SLS Students Protest Police Actions With ‘Die-In’

Stanford Law School students demonstrate by pretending to be dead.

About 100 Stanford Law School students and more than a dozen faculty and staff members participated in a “Die-In” on Friday to call attention to recent events in Ferguson, Missouri, and Staten Island and to lives lost during police interventions.

At 5 p.m. participants assembled and lay down on the ground in the large rotunda at the entrance to the Neukom Building, simulating death for four-and-a-half minutes to represent the nearly five hours that Michael Brown lay dead and unattended on the street in Ferguson.

“The event was meant to bring attention to the unsettling events that continue to happen in our country,” said Clifford Mpare, JD ’16, co-president of the Black Law Students Association (BLSA) at the law school.

die-in poster
A poster lists black lives lost during confrontations with police.

He and BLSA Co-President Ashley Williams, JD ’16, organized the Die-In.“The systematic death of black citizens at the hands of police and law enforcement is unacceptable and hurts us all. The event helped us to express our sorrow while sending a silent, peaceful message that black lives matter,” Mpare explained.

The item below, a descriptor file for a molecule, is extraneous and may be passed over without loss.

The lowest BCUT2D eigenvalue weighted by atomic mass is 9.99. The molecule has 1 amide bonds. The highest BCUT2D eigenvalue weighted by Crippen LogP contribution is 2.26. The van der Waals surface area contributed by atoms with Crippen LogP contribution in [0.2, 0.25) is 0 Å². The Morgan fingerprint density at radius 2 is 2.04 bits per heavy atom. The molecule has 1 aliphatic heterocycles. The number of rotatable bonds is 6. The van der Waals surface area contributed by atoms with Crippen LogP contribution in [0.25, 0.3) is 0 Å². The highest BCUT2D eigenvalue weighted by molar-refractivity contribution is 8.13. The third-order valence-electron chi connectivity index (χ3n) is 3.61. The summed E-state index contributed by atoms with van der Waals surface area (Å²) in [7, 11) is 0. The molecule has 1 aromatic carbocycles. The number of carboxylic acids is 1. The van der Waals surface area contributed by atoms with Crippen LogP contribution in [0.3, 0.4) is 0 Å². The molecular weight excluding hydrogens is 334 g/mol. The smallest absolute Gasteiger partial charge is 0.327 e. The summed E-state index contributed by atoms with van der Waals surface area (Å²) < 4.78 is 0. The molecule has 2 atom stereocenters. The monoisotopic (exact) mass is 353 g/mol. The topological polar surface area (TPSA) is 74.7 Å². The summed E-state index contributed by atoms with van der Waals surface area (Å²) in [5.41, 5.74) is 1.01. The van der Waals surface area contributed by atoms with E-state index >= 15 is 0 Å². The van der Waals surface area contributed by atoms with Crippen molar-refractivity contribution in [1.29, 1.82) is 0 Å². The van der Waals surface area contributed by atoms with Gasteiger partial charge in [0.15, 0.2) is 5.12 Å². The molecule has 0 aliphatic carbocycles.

Mpare said the event was “hugely successful,” noting, “The sight of 100-plus Stanford Law students on the ground, representing the deaths of countless people at the hands of those meant to protect them, was extremely powerful and, I think, will have a lasting effect.”

Students are already planning other events, including a video campaign and some panels featuring professors and scholars discussing the issue of law enforcement and people of color, according to Williams. On January 5, they are inviting students and faculty to wear a “My Life Mattered” T-shirt that includes the name of one of the unarmed victims of police intervention on the back. The T-shirts can be ordered for $12 from Krista Whitaker at

Students mill around before the Die-In.

The Die-In on Friday was fully supported by Dean M. Elizabeth Magill and Student Affairs. It was the first of several responses the law school community will hold to address the troubling events.

On Tuesday, Dec. 9, staff from Student Affairs and the John and Terry Levin Center for Public Service and Public Interest Law will host an informal drop-in session from 1 to 3 p.m. for students who want a safe place to turn to one another for support.